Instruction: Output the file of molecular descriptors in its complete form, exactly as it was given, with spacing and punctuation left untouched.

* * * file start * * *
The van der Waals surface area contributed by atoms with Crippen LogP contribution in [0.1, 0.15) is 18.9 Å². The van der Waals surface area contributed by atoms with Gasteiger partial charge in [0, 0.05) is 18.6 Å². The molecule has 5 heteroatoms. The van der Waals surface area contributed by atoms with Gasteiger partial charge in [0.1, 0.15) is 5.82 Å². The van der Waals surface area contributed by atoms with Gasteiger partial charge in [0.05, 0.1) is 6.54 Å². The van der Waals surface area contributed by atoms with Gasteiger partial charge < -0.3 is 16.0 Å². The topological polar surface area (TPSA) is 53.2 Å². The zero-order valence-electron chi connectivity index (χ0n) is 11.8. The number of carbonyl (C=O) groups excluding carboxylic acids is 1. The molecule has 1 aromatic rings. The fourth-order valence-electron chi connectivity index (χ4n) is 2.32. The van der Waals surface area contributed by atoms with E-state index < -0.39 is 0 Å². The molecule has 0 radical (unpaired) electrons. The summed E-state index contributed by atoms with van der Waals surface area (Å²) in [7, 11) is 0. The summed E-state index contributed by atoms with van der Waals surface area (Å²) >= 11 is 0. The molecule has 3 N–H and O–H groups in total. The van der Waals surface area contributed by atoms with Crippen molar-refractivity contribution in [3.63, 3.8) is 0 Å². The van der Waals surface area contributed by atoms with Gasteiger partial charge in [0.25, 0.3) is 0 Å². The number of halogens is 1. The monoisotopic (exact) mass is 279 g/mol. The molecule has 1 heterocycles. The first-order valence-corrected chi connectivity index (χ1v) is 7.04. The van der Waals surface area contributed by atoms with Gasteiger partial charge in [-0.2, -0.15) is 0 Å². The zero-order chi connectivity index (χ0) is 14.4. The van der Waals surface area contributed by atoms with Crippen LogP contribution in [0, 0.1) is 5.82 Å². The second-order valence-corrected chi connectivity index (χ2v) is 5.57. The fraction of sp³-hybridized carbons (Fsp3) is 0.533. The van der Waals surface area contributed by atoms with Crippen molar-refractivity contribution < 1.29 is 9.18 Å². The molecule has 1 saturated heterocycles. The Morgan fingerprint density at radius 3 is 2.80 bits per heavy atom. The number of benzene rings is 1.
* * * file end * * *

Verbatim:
The van der Waals surface area contributed by atoms with Crippen LogP contribution in [0.1, 0.15) is 18.9 Å². The van der Waals surface area contributed by atoms with Gasteiger partial charge in [0, 0.05) is 18.6 Å². The molecule has 5 heteroatoms. The van der Waals surface area contributed by atoms with Gasteiger partial charge in [0.1, 0.15) is 5.82 Å². The van der Waals surface area contributed by atoms with Gasteiger partial charge in [0.05, 0.1) is 6.54 Å². The van der Waals surface area contributed by atoms with Gasteiger partial charge < -0.3 is 16.0 Å². The topological polar surface area (TPSA) is 53.2 Å². The zero-order valence-electron chi connectivity index (χ0n) is 11.8. The number of carbonyl (C=O) groups excluding carboxylic acids is 1. The molecule has 1 aromatic rings. The fourth-order valence-electron chi connectivity index (χ4n) is 2.32. The van der Waals surface area contributed by atoms with E-state index < -0.39 is 0 Å². The molecule has 0 radical (unpaired) electrons. The summed E-state index contributed by atoms with van der Waals surface area (Å²) in [7, 11) is 0. The summed E-state index contributed by atoms with van der Waals surface area (Å²) >= 11 is 0. The molecule has 3 N–H and O–H groups in total. The van der Waals surface area contributed by atoms with Crippen molar-refractivity contribution in [3.63, 3.8) is 0 Å². The van der Waals surface area contributed by atoms with Gasteiger partial charge in [0.25, 0.3) is 0 Å². The number of halogens is 1. The monoisotopic (exact) mass is 279 g/mol. The molecule has 1 heterocycles. The first-order valence-corrected chi connectivity index (χ1v) is 7.04. The van der Waals surface area contributed by atoms with Gasteiger partial charge in [-0.2, -0.15) is 0 Å². The zero-order chi connectivity index (χ0) is 14.4. The van der Waals surface area contributed by atoms with Crippen LogP contribution in [0, 0.1) is 5.82 Å². The second-order valence-corrected chi connectivity index (χ2v) is 5.57. The fraction of sp³-hybridized carbons (Fsp3) is 0.533. The van der Waals surface area contributed by atoms with Crippen molar-refractivity contribution < 1.29 is 9.18 Å². The molecule has 1 saturated heterocycles. The Morgan fingerprint density at radius 3 is 2.80 bits per heavy atom. The number of benzene rings is 1.